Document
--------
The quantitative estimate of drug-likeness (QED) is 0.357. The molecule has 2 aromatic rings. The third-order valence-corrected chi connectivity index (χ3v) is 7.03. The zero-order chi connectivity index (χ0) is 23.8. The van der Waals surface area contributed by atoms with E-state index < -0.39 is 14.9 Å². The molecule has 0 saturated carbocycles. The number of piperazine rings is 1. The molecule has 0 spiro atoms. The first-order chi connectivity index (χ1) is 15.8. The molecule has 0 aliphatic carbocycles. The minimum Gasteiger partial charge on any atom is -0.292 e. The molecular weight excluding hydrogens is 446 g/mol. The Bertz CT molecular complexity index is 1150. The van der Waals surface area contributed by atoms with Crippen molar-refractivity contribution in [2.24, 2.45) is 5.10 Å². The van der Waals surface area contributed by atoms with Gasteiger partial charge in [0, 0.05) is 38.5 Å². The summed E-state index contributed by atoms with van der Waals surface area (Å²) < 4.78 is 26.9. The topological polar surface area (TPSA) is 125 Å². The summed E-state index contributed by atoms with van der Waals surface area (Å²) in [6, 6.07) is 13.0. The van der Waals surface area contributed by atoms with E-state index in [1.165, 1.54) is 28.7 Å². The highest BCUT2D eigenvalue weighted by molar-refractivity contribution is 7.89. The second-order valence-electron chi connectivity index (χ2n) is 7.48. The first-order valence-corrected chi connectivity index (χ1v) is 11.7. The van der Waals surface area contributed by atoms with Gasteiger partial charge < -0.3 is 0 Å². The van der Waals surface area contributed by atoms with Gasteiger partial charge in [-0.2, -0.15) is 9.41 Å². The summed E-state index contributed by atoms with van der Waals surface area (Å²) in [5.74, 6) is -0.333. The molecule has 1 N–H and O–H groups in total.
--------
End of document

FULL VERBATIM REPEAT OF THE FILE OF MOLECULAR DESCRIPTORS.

The quantitative estimate of drug-likeness (QED) is 0.357. The molecule has 2 aromatic rings. The third-order valence-corrected chi connectivity index (χ3v) is 7.03. The zero-order chi connectivity index (χ0) is 23.8. The van der Waals surface area contributed by atoms with E-state index < -0.39 is 14.9 Å². The molecule has 0 saturated carbocycles. The number of piperazine rings is 1. The molecule has 0 spiro atoms. The first-order chi connectivity index (χ1) is 15.8. The molecule has 0 aliphatic carbocycles. The minimum Gasteiger partial charge on any atom is -0.292 e. The molecular weight excluding hydrogens is 446 g/mol. The Bertz CT molecular complexity index is 1150. The van der Waals surface area contributed by atoms with Crippen molar-refractivity contribution in [2.24, 2.45) is 5.10 Å². The van der Waals surface area contributed by atoms with Gasteiger partial charge in [0, 0.05) is 38.5 Å². The summed E-state index contributed by atoms with van der Waals surface area (Å²) < 4.78 is 26.9. The topological polar surface area (TPSA) is 125 Å². The summed E-state index contributed by atoms with van der Waals surface area (Å²) in [6, 6.07) is 13.0. The van der Waals surface area contributed by atoms with E-state index in [1.165, 1.54) is 28.7 Å². The highest BCUT2D eigenvalue weighted by molar-refractivity contribution is 7.89. The second-order valence-electron chi connectivity index (χ2n) is 7.48. The first-order valence-corrected chi connectivity index (χ1v) is 11.7. The van der Waals surface area contributed by atoms with Gasteiger partial charge < -0.3 is 0 Å². The van der Waals surface area contributed by atoms with Gasteiger partial charge in [-0.2, -0.15) is 9.41 Å². The summed E-state index contributed by atoms with van der Waals surface area (Å²) in [5.74, 6) is -0.333. The molecule has 1 N–H and O–H groups in total.